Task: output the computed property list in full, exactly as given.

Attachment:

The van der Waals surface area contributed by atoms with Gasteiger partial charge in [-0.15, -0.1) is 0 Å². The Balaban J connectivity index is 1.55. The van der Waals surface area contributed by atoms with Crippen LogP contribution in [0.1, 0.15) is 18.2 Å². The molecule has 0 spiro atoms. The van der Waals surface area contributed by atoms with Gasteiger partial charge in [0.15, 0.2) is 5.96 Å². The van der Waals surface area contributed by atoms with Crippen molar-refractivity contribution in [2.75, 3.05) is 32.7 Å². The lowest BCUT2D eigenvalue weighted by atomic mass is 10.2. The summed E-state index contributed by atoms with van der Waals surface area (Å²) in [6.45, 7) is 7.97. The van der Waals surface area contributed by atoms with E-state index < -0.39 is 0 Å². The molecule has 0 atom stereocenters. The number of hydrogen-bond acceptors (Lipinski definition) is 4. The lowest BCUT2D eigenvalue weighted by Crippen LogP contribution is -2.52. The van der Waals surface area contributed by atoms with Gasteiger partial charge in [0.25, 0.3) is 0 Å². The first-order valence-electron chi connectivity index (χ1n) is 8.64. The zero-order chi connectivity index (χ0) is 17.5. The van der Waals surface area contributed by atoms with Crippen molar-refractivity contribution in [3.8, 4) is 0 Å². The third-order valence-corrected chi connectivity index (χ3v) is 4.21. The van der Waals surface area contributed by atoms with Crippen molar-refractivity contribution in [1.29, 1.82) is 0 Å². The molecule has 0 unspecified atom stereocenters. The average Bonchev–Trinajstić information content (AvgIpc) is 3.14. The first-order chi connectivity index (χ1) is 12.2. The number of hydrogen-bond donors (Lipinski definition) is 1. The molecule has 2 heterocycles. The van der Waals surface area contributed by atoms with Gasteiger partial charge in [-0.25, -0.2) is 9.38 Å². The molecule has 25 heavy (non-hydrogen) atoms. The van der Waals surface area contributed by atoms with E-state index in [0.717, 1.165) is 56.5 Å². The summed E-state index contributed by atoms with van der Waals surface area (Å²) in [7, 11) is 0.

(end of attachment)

The van der Waals surface area contributed by atoms with Gasteiger partial charge in [-0.15, -0.1) is 0 Å². The Balaban J connectivity index is 1.55. The van der Waals surface area contributed by atoms with Crippen LogP contribution in [0.1, 0.15) is 18.2 Å². The molecule has 0 spiro atoms. The van der Waals surface area contributed by atoms with Gasteiger partial charge in [0.15, 0.2) is 5.96 Å². The van der Waals surface area contributed by atoms with Crippen molar-refractivity contribution in [2.75, 3.05) is 32.7 Å². The lowest BCUT2D eigenvalue weighted by atomic mass is 10.2. The summed E-state index contributed by atoms with van der Waals surface area (Å²) in [6.45, 7) is 7.97. The van der Waals surface area contributed by atoms with E-state index < -0.39 is 0 Å². The molecule has 0 atom stereocenters. The number of hydrogen-bond acceptors (Lipinski definition) is 4. The lowest BCUT2D eigenvalue weighted by Crippen LogP contribution is -2.52. The van der Waals surface area contributed by atoms with Gasteiger partial charge in [0.25, 0.3) is 0 Å². The first-order valence-electron chi connectivity index (χ1n) is 8.64. The zero-order chi connectivity index (χ0) is 17.5. The van der Waals surface area contributed by atoms with Crippen molar-refractivity contribution in [3.8, 4) is 0 Å². The third-order valence-corrected chi connectivity index (χ3v) is 4.21. The van der Waals surface area contributed by atoms with Crippen molar-refractivity contribution in [1.29, 1.82) is 0 Å². The molecule has 0 unspecified atom stereocenters. The average Bonchev–Trinajstić information content (AvgIpc) is 3.14. The first-order chi connectivity index (χ1) is 12.2. The number of hydrogen-bond donors (Lipinski definition) is 1. The molecule has 2 heterocycles. The van der Waals surface area contributed by atoms with Gasteiger partial charge in [-0.25, -0.2) is 9.38 Å². The molecule has 25 heavy (non-hydrogen) atoms. The van der Waals surface area contributed by atoms with E-state index in [0.717, 1.165) is 56.5 Å². The summed E-state index contributed by atoms with van der Waals surface area (Å²) in [7, 11) is 0.